follows by monotonicity.

2k

n n+1: By tautology lemma we have F2k 0 ŹA(Sn), A(n +1). Connecting

this with the derivation given by induction hypothesis by ('") yields

2k +2n +1

F2k[n +1] 0 ŹA(0), Ź"x(A(x) A(Sx)), A(n) &ŹA(Sn), A(n +1)

So (") follows by an application of ("). The claim follows from (") by an

application of (") and three applications of ((").

43

Lemma 4.8 (Embedding) For every satisfying FV () ą"{x1, . . . , xm} and

PA there exist ł <2, ą < 2, and r < such that

ą

"n " INm Fł[n] r (n)

Proof by induction on the derivation of .

1. A, ŹA " is an axiom. The tautology lemma yields the claim.

2. "xA(x, x) " (x) and results from (x), A(y, x) and y " {x1, . . . , xm}

/

holds true. By induction hypothesis there are ł <2, ą < 2, r < such that

ą

"n " IN "n " INm Fł[n, n] r (n), A(n, n)

We obtain the claim by an application of (") since Fł[n, n] =Fł[n][n].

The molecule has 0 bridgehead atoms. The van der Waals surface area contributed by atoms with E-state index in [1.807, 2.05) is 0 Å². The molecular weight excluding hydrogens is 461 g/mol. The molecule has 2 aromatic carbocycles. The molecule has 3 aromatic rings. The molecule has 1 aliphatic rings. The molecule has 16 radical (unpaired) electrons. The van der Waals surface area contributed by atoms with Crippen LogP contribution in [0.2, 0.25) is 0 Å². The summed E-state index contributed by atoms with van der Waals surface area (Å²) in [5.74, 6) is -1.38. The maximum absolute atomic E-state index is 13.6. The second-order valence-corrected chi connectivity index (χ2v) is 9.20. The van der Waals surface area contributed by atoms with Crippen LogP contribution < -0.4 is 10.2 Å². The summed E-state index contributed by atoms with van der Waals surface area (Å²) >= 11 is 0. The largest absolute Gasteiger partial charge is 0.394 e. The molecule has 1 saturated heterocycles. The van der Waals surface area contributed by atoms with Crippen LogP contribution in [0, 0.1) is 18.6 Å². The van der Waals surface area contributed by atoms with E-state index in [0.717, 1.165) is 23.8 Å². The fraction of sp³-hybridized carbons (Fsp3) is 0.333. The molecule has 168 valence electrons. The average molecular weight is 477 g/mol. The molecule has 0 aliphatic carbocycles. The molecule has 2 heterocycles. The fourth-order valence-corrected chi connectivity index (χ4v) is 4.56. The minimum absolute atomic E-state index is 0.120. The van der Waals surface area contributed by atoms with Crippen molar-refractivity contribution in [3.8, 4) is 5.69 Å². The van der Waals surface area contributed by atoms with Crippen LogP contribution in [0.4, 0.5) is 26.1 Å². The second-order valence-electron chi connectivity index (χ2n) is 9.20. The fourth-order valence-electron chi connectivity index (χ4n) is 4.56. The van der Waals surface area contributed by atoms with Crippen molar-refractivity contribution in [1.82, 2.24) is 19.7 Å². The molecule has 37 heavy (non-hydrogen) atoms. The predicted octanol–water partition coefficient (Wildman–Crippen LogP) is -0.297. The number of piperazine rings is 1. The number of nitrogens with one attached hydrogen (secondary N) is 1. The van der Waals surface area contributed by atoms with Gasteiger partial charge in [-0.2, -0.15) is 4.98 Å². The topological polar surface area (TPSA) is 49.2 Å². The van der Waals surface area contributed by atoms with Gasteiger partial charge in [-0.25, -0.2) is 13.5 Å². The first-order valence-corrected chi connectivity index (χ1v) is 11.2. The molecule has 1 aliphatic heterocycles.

3. "xA(x, x) " (x) and results from (x), A(t(x), x). We can assume that

x "{x1, . . . .xm} and FV (t) ą"{x1, . . . .xm}. By induction hypothesis there are

/

ł <2, ą0 < 2 and r0 <such that

ą0

(3) "n " INm Fł[n] r0 (n), A(t(n), n)

The tautology lemma 4.7 (i) yields a k <such that

k

(4) "n " INm Fk 0 A(tIN(n), n), ŹA(t(n), n)

Since x.tIN(x) is a primitive recursive function due to lemma 4.1 (iv) there is

a p < satisfying "x " INm tIN(x) < Fp(max x). Choosing p > k implies

Fk d" Fk[n] d" Fp[n] with aid of lemma 4.1 (iii). Letting ą := max {ą0, k} and

r >max {r0, rk(A)} we obtain

ą

"n " INm Fł p[n] r (n), A(tIN(n), n), (Ź)A(t(n), n).

#

from (3) and (4) by monotonicity 4.2. Applying a cut we get

ą +1

"n " INm Fł p[n] r (n), A(tIN(n), n)

#

and (") proves the claim since tIN(n) < Fł p(n).

#

4. results from , A and , ŹA by a cut. By induction hypothesis there are

ł <2, ą < 2 and r <such that

ą

"n " INm Fł[n] r (n), (Ź)A(n, 0)

By choosing r >rk(A) we obtain the claim by an application of (cut).

5. The missing cases are covered by lemma 4.7 or easy (rules for (" and '").

Theorem 4.1 Let A be a prime formula such that PA "x"yA(x, y) and

FV (A) ą"{x, y}. Then there is a ł <0 such that

"x " IN "y

collapsing 4.6.

44

References

[1] P. Aczel, H. Simmons, S.S. Wainer (eds.): Proof Theory: A Selection of

Papers from the Leeds Proof Theory Meeting 1990, Cambridge University

Press (1992).

[2] T. Arai: Variations on a theme by Weiermann. The Journal of Symbolic

Logic (to appear).